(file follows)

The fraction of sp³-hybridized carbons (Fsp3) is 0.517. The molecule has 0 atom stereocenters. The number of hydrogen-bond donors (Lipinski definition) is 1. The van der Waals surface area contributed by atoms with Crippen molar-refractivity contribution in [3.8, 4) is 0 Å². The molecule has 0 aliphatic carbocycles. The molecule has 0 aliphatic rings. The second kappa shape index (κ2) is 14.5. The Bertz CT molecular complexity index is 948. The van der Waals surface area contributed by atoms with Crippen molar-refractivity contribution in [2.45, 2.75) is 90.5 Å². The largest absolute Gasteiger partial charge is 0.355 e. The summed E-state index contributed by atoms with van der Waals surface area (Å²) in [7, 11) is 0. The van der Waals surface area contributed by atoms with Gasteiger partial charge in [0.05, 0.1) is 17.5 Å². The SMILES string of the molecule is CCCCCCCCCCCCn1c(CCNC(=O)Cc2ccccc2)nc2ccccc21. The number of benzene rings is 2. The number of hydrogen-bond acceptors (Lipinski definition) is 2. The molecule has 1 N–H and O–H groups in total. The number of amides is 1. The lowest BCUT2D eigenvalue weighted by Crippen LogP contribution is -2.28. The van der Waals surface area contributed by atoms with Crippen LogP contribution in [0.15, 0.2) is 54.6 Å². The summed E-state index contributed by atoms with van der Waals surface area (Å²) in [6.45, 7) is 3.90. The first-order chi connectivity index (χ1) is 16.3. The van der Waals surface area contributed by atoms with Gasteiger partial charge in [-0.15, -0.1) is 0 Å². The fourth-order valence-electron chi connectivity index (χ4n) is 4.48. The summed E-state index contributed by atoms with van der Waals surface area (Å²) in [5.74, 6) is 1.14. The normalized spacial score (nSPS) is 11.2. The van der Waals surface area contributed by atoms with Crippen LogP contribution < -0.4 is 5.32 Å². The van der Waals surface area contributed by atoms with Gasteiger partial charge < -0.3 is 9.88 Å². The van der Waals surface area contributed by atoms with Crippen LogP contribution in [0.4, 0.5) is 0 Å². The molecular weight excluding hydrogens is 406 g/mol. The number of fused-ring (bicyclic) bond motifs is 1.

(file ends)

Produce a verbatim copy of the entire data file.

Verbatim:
The fraction of sp³-hybridized carbons (Fsp3) is 0.517. The molecule has 0 atom stereocenters. The number of hydrogen-bond donors (Lipinski definition) is 1. The van der Waals surface area contributed by atoms with Crippen molar-refractivity contribution in [3.8, 4) is 0 Å². The molecule has 0 aliphatic carbocycles. The molecule has 0 aliphatic rings. The second kappa shape index (κ2) is 14.5. The Bertz CT molecular complexity index is 948. The van der Waals surface area contributed by atoms with Crippen molar-refractivity contribution in [2.45, 2.75) is 90.5 Å². The largest absolute Gasteiger partial charge is 0.355 e. The summed E-state index contributed by atoms with van der Waals surface area (Å²) in [7, 11) is 0. The van der Waals surface area contributed by atoms with Gasteiger partial charge in [0.05, 0.1) is 17.5 Å². The SMILES string of the molecule is CCCCCCCCCCCCn1c(CCNC(=O)Cc2ccccc2)nc2ccccc21. The number of benzene rings is 2. The number of hydrogen-bond acceptors (Lipinski definition) is 2. The molecule has 1 N–H and O–H groups in total. The number of amides is 1. The lowest BCUT2D eigenvalue weighted by Crippen LogP contribution is -2.28. The van der Waals surface area contributed by atoms with Crippen LogP contribution in [0.15, 0.2) is 54.6 Å². The summed E-state index contributed by atoms with van der Waals surface area (Å²) in [6.45, 7) is 3.90. The first-order chi connectivity index (χ1) is 16.3. The van der Waals surface area contributed by atoms with Gasteiger partial charge in [-0.15, -0.1) is 0 Å². The fourth-order valence-electron chi connectivity index (χ4n) is 4.48. The summed E-state index contributed by atoms with van der Waals surface area (Å²) in [5.74, 6) is 1.14. The normalized spacial score (nSPS) is 11.2. The van der Waals surface area contributed by atoms with Crippen LogP contribution < -0.4 is 5.32 Å². The van der Waals surface area contributed by atoms with Gasteiger partial charge < -0.3 is 9.88 Å². The van der Waals surface area contributed by atoms with Crippen LogP contribution in [0.4, 0.5) is 0 Å². The molecular weight excluding hydrogens is 406 g/mol. The number of fused-ring (bicyclic) bond motifs is 1.